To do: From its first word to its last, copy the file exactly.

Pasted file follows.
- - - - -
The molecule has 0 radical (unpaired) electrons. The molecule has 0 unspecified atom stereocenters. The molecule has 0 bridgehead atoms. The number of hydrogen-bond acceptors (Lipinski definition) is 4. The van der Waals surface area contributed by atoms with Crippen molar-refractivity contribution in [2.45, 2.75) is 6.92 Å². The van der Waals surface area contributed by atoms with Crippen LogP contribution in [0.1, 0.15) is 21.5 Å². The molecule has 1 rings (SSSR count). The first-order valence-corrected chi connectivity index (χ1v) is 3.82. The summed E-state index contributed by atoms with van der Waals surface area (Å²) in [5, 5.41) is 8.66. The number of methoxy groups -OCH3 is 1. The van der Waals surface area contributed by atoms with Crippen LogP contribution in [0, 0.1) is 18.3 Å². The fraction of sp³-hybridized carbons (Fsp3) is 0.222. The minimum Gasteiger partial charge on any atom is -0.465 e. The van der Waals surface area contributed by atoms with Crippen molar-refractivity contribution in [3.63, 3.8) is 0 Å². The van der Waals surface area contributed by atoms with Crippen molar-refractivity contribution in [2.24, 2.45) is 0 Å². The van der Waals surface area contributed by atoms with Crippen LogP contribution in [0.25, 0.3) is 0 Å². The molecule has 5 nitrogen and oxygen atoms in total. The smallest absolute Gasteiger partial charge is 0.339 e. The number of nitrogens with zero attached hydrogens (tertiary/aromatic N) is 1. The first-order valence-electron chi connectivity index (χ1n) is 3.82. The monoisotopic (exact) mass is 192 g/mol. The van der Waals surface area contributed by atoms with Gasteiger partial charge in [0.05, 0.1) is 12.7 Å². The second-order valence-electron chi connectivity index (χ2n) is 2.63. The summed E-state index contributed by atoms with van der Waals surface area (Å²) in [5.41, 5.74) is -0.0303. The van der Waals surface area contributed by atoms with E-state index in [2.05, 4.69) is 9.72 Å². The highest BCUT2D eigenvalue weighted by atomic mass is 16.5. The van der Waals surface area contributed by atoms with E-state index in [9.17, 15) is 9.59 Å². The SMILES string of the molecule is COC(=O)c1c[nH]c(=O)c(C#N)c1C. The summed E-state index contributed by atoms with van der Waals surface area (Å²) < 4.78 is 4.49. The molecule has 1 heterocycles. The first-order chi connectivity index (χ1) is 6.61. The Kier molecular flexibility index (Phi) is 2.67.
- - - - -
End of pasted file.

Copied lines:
The molecule has 0 radical (unpaired) electrons. The molecule has 0 unspecified atom stereocenters. The molecule has 0 bridgehead atoms. The number of hydrogen-bond acceptors (Lipinski definition) is 4. The van der Waals surface area contributed by atoms with Crippen molar-refractivity contribution in [2.45, 2.75) is 6.92 Å². The van der Waals surface area contributed by atoms with Crippen LogP contribution in [0.1, 0.15) is 21.5 Å². The molecule has 1 rings (SSSR count). The first-order valence-corrected chi connectivity index (χ1v) is 3.82. The summed E-state index contributed by atoms with van der Waals surface area (Å²) in [5, 5.41) is 8.66. The number of methoxy groups -OCH3 is 1. The van der Waals surface area contributed by atoms with Crippen LogP contribution in [0, 0.1) is 18.3 Å². The fraction of sp³-hybridized carbons (Fsp3) is 0.222. The minimum Gasteiger partial charge on any atom is -0.465 e. The van der Waals surface area contributed by atoms with Crippen molar-refractivity contribution in [3.63, 3.8) is 0 Å². The van der Waals surface area contributed by atoms with Crippen molar-refractivity contribution in [2.24, 2.45) is 0 Å². The van der Waals surface area contributed by atoms with Crippen LogP contribution in [0.25, 0.3) is 0 Å². The molecule has 5 nitrogen and oxygen atoms in total. The smallest absolute Gasteiger partial charge is 0.339 e. The number of nitrogens with zero attached hydrogens (tertiary/aromatic N) is 1. The first-order valence-electron chi connectivity index (χ1n) is 3.82. The monoisotopic (exact) mass is 192 g/mol. The van der Waals surface area contributed by atoms with Gasteiger partial charge in [0.05, 0.1) is 12.7 Å². The second-order valence-electron chi connectivity index (χ2n) is 2.63. The summed E-state index contributed by atoms with van der Waals surface area (Å²) in [5.41, 5.74) is -0.0303. The van der Waals surface area contributed by atoms with E-state index in [2.05, 4.69) is 9.72 Å². The highest BCUT2D eigenvalue weighted by atomic mass is 16.5. The van der Waals surface area contributed by atoms with E-state index in [9.17, 15) is 9.59 Å². The SMILES string of the molecule is COC(=O)c1c[nH]c(=O)c(C#N)c1C. The summed E-state index contributed by atoms with van der Waals surface area (Å²) < 4.78 is 4.49. The molecule has 1 heterocycles. The first-order chi connectivity index (χ1) is 6.61. The Kier molecular flexibility index (Phi) is 2.67.